They were great Beth! I purchased enough for 4 meals for myself and am having the second batch tonight. Spacing it out because they ARE expensive, understandable I guess because of how hard they are to get. I was pointed to the local seafood retailer who got them for me (Boyd’s Lobster Shop) by a wholesaler, because in desperation I had called a couple of seafood wholesalers to see if they had any suggestions. And Boyd’s did come through, because luckily they had spent months trying to source them for other customers. You might want to try that route, or a really good local seafood retailer. Just a thought! 🙂

        1. I haven’t been able to find any yet. I’m waiting with anticipation! Glad you liked the recipe Joe.

  2. HI, you my ok the she from for oxen or thaw the thaw them out first

    Please let me know as i’m making these for friends tomorrow
    dawn

      1. You don’t want to leave them out of the refrigerated. Leftovers should be refrigerated and will last approximately 3 days.

  3. We ate them a lot when we were kids. And also can make into a nice curry if you are game for it. Some remove the heads and others leave them on. Nice with rice. If you are stuck with a bone in your throat what mum said was to swallow a ball of rice without munching)followed by a glass of water.

    1. My mom always said a wad of white bread, so the same theory. I love curries. I would love to try that! Thanks Ira!

  4. Beth, following up to your last comment… if I’m making them only for adults, would you fry them as they are? With bones, head and everything else? Also, could they be done in an air fryer? Thanks!

    1. Some people leave the heads on. We always removed the heads when we cleaned them. These ones were from Canada and I purchased them at my local grocer. They had the head removed. You could cook them head on. It won’t affect the flavor. I personally wouldn’t eat them, but have known people who did. As far as the air fryer, I don’t see why not! I have been going to try them in the air fryer, I haven’t as of yet. I’ll update you once I do! Thanks Claudia!

  5. 5 stars
    This is the best way to serve these little fish – we also refer to them here as whitebait (I hope I am not wrong). They are delicious. You really made me crave for those now and I need to go and get some and have them ASAP.

    1. Oh, that’s interesting to know Ramona! I wonder if they are the same genus and species. They are tasty, though, for sure! Thank you!

  6. 5 stars
    What an interesting recipe and a new name to me, in some ways it is similar to what we call whitebait in the UK, which is immature fish that are fried and eaten whole, head and guts included 😮 They are a lot younger than these smelts though.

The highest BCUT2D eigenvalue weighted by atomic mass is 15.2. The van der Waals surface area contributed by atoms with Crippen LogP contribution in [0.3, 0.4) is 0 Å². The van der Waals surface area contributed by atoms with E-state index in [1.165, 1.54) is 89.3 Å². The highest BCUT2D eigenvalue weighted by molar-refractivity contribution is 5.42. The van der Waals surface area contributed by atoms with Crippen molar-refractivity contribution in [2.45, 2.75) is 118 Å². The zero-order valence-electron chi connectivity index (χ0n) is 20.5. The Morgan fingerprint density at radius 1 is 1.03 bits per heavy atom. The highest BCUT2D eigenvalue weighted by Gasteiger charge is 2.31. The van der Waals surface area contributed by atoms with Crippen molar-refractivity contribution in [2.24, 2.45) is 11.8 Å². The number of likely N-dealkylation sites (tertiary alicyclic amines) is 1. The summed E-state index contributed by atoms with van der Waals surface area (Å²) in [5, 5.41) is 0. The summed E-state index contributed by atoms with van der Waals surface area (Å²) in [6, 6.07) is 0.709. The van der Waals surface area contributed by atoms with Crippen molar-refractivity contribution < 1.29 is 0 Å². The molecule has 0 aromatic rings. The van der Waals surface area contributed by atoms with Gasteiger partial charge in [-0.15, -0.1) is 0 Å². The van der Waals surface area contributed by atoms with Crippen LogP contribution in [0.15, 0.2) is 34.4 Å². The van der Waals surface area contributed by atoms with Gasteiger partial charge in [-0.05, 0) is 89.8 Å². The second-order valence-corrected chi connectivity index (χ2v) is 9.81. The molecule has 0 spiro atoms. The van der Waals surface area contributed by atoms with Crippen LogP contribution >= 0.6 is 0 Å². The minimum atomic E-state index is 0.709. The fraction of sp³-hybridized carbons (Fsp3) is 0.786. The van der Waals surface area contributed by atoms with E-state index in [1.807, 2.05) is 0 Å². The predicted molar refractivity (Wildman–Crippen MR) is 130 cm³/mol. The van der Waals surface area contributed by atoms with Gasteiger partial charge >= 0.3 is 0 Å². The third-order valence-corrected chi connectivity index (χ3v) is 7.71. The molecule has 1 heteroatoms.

This sounds delicious!

    1. This variety of smelt gets approximately 20 cm in length, so they are quite small. I have known people to eat the entire fish, but we prefer to clean them! Thanks Brian!

  7. 5 stars
    Wow a 5 minute recipe that is amazing!! These look fabulous, great recipe! I am going to give these a try! Cheers

  8. 5 stars
    These sound so delicious. I like the simple flavors which let the fresh fish shine through. There’s nothing like fresh pan-fried lake fish. I bet it’s a fun experience catching these too.

    1. We used to pack up son and he would end up falling asleep in the car! It’s too far past my bedtime now, lol! Thanks Michelle!

  9. 5 stars
    My first attempt at cooking smelts will be this weekend. I’m a little nervous as I’ve never deboned a fish before, but love how yours turned out in the pick and can’t wait to try.

    1. If the smelt are small enough, they do not have to be deboned, for adults. The bones are so small they are perfectly fine to chew. If the smelt have gotten some size to them, you want to spread them open and pull the whole rib cage out. This can usually be done in one step if you grab the mid line bone. You can also take a fork and stick it along the mid line bone, from the skin side of the fish and gently pull the meat off. This should eliminate 99% of the bones and you should end up with the whole rib cage, pretty much intact. For smaller children, I would make sure they are totally deboned. Thanks Jen! I hope this helps!

  10. 5 stars
    I like that these are lightly coated. That way you get more of the flavor than coating.

    1. Yes, I don’t like them if they are drowned in breading, you can’t even taste the fish! Thanks Andrea!

  11. 5 stars
    I’ve never had smelt. I’m sure it’s available to me here in MA, so now I’m going to keep my eye out because this looks yummy.

    1. They may be available near the ocean, from what I have read! If you can find them, definitely, give them a try! Thanks Christine!

    1. They are just shallow fried. You can deep fry, but they are just as good, or better than deep fried. Thanks Krissy!